I decided to try to serge a Pul pocket diaper and see how well it worked. I’m a bit concerned about whether or not it’ll wick the urine out of the diaper rather than into it towards the inserts, but I figured I had the fabric and time to give it a try. I was really pleased with how it LOOKS. I cut out my inner and outer fabrics, sewed the loop to the front for the closure, serged the back of the inner fabric for where the inserts will tuck into the pocket, then pinned everything and serged around the whole diaper, except the back part where the insert gets tucked in. I used a rolled hem.
Once that was done, I made a casing by folding down the Pul in the back and also made casings for the leg elastics. I added my elastic, added the hook tabs, and tried it on. Looks good and I think the fit looks really nice.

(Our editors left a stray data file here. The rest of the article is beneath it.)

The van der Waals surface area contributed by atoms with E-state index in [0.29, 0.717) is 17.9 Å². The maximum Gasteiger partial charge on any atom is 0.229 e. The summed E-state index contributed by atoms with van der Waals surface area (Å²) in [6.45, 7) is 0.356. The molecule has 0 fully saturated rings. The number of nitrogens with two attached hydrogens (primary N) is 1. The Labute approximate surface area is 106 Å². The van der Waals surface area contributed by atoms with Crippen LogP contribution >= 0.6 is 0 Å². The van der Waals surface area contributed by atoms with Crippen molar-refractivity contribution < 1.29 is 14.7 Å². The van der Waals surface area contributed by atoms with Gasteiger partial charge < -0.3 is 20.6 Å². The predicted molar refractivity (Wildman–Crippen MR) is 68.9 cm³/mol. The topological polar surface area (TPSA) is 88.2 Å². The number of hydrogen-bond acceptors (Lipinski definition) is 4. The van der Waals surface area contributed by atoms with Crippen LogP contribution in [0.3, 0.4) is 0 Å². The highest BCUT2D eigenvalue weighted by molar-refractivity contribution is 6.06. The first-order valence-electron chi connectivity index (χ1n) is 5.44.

The first time he wore it, it definitely leaked, but I hadn’t prepped the inserts either so I figure I had that coming. We haven’t had any problems with leaking since so it appears to be fine! I’m glad because I really think this diaper is cute.
Thursday 16th of May 2019
Hello! First of all, thanks for this awesome blog, I’m starting to look up some info on making my own cloth diapers, as I love sewing and there are no cloth diapering stores near us what so ever. I just have one question, de serged cloth diaper is basically just a normal pattern that is a little different because you sew some kind of bias tape on the edges, right? Or is there some other difference I am missing?
Thanks a lot for your time and help and have a wonderful day!
Friday 17th of May 2019
By "Serged" it means that I used a serger to finish the edges. I think it looks better if you sew with a sewing machine though using the turn and top stitch method. Just my personal preference. I have a bunch of resources on cloth diaper sewing throughout my site and also in my book if you are interested! If you are just starting and don't have a serger, you should DEFINITELY start with normal sewing machine made diapers.